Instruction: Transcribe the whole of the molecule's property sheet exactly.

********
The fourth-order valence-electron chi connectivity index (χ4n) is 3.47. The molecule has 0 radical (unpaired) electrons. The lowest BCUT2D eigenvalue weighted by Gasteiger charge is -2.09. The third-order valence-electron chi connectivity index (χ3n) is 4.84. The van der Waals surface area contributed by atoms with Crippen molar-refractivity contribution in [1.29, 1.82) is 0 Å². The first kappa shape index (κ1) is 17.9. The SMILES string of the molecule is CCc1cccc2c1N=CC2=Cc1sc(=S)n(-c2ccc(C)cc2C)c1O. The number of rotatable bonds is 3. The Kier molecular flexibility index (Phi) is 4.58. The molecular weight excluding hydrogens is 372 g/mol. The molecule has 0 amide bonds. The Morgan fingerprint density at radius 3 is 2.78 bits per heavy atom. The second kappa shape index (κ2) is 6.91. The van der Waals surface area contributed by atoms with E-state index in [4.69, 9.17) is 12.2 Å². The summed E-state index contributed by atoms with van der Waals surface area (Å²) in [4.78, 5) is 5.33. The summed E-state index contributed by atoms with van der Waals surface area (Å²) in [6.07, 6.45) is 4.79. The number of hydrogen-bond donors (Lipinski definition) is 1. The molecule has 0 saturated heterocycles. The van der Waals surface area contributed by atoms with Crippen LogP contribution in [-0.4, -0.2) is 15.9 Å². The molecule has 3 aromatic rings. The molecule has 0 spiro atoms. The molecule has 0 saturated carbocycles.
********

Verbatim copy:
The fourth-order valence-electron chi connectivity index (χ4n) is 3.47. The molecule has 0 radical (unpaired) electrons. The lowest BCUT2D eigenvalue weighted by Gasteiger charge is -2.09. The third-order valence-electron chi connectivity index (χ3n) is 4.84. The van der Waals surface area contributed by atoms with Crippen molar-refractivity contribution in [1.29, 1.82) is 0 Å². The first kappa shape index (κ1) is 17.9. The SMILES string of the molecule is CCc1cccc2c1N=CC2=Cc1sc(=S)n(-c2ccc(C)cc2C)c1O. The number of rotatable bonds is 3. The Kier molecular flexibility index (Phi) is 4.58. The molecular weight excluding hydrogens is 372 g/mol. The molecule has 0 amide bonds. The Morgan fingerprint density at radius 3 is 2.78 bits per heavy atom. The second kappa shape index (κ2) is 6.91. The van der Waals surface area contributed by atoms with E-state index in [4.69, 9.17) is 12.2 Å². The summed E-state index contributed by atoms with van der Waals surface area (Å²) in [4.78, 5) is 5.33. The summed E-state index contributed by atoms with van der Waals surface area (Å²) in [6.07, 6.45) is 4.79. The number of hydrogen-bond donors (Lipinski definition) is 1. The molecule has 0 saturated heterocycles. The van der Waals surface area contributed by atoms with Crippen LogP contribution in [-0.4, -0.2) is 15.9 Å². The molecule has 3 aromatic rings. The molecule has 0 spiro atoms. The molecule has 0 saturated carbocycles.